By: Curtis Martin D.C.
Ever had a patient say “I think I’m going to go see a neurologist”? Or how about “I don’t think chiropractic is working for me“! What about, “you mean I need to keep coming, I thought I was done”? Let me help you out, these responses do NOT mean that the patient “doesn’t get it” it means the doctor has missing teeth in their care wheel! Let me explain…
A common phrase in chiropractic circles is “being in progress and on purpose,” but what does that really mean? I think these are powerful words too often used as an explanation of excuse when we fall short. Progress requires daily activities, and purpose is the vision that leads those actions in the right direction. From what I see coaching many offices and many doctors, most miss this point. We should not think about progress and purpose to be about doctors on their personal journey, this is meant to be the ART of chiropractic. Health is a life-long process. Chiropractic is health care. The essence of care and patient management is keeping your sights on three things: the goal of what is needed, the potential of what is possible, AND the specific micro-steps needed to get there. This creates the process of lasting positive change.
For years I have seen my patient’s health like a fishing reel spool that has “over-spun” creating a rat’s nest of tangled line. To re-spool the line I have to methodically specifically know how to move, twist, pull or push to regain order. I have to know what will be possible for that patient once order is restored. I see each adjustment as the next necessary move to untangle that line. This is the essence of the daily visit, KNOWING what you are doing and why.
Patients on the other hand see chiropractic as an event not a process. I barely need to elaborate here. What’s wrong, how much, how long until its done and over? These are the questions your patients ask. So here is the million dollar question to you: How do you, the chiropractic team, change each patient’s point of view from chiropractic as an isolated event or service to life-long health care?” Great question right?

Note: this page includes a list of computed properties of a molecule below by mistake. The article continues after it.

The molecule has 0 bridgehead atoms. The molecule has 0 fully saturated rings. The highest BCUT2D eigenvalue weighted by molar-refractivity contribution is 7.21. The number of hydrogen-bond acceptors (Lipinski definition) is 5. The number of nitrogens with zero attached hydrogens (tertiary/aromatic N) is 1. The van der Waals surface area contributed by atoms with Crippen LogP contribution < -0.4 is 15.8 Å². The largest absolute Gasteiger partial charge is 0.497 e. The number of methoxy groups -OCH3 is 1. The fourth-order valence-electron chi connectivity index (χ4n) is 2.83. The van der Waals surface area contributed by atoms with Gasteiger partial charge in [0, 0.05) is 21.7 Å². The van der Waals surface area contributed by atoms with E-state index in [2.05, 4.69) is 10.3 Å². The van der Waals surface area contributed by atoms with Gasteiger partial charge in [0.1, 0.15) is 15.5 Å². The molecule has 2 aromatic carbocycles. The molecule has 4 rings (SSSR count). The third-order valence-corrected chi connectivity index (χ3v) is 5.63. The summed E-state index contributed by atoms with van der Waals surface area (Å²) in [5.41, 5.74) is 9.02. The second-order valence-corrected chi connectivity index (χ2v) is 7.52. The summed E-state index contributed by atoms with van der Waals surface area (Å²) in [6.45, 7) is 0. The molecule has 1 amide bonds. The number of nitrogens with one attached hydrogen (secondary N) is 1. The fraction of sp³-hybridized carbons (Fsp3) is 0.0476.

The answer is that there are five very specific elements you have to create for each patient to change their view. Patient management is like a gear and these elements are the teeth in the gear. No teeth or missing patient care elements mean no forward motion. Although used in linear sequence they are in fact part of a circular process. You don’t just teach them once and check them off your list. They have to be constantly grown and strengthened to maintain forward progress. If there is no forward progress, whether on corrective or maintenance care, there is no reason for a patient to keep seeing you!
The teeth of the gear are
1) value of care
2) expectations of outcomes
3) direction of patient participation
4) care process and stages
5) education that empowers the patient to make good choices.
The movement of the gear is life-long utilization of care. These five elements are detailed in the New Beginnings training. It makes so much sense that to gain momentum we have to constantly upgrade the same elements over and over.
Great chiropractic is not an adjustment but a process that is only powerful when applied over time. This is what makes lasting change possible in a patient and their family. Life-long maintenance patients are not found they are created.
One of my favorite quotes is by Aristotle: “We are what we repeatedly do. Excellence then is not an act but a habit.” I know that it is what I do as a patient’s doctor every day that matters, not a one-time achievement or award. I have to be aware of each patient’s goal every week and apply the correct actions every week, with every patient, with office staff, even in my personal life. I see chiropractic as amplified through my every action.
Overall, doctors don’t study their patients enough. They get lazy and fall into an adjustment “routine” instead of looking at the big picture of where a patient is headed and selecting the right adjustments to accomplish weekly progress towards this goal. They cut corners by only managing the patient’s expectations of the day instead of setting expectations of the healing process as a whole. After all, anyone can get through the day! Patients count on doctors to know a path and guide them through it to a better tomorrow. If you have patients quitting care it is because this is not happening.
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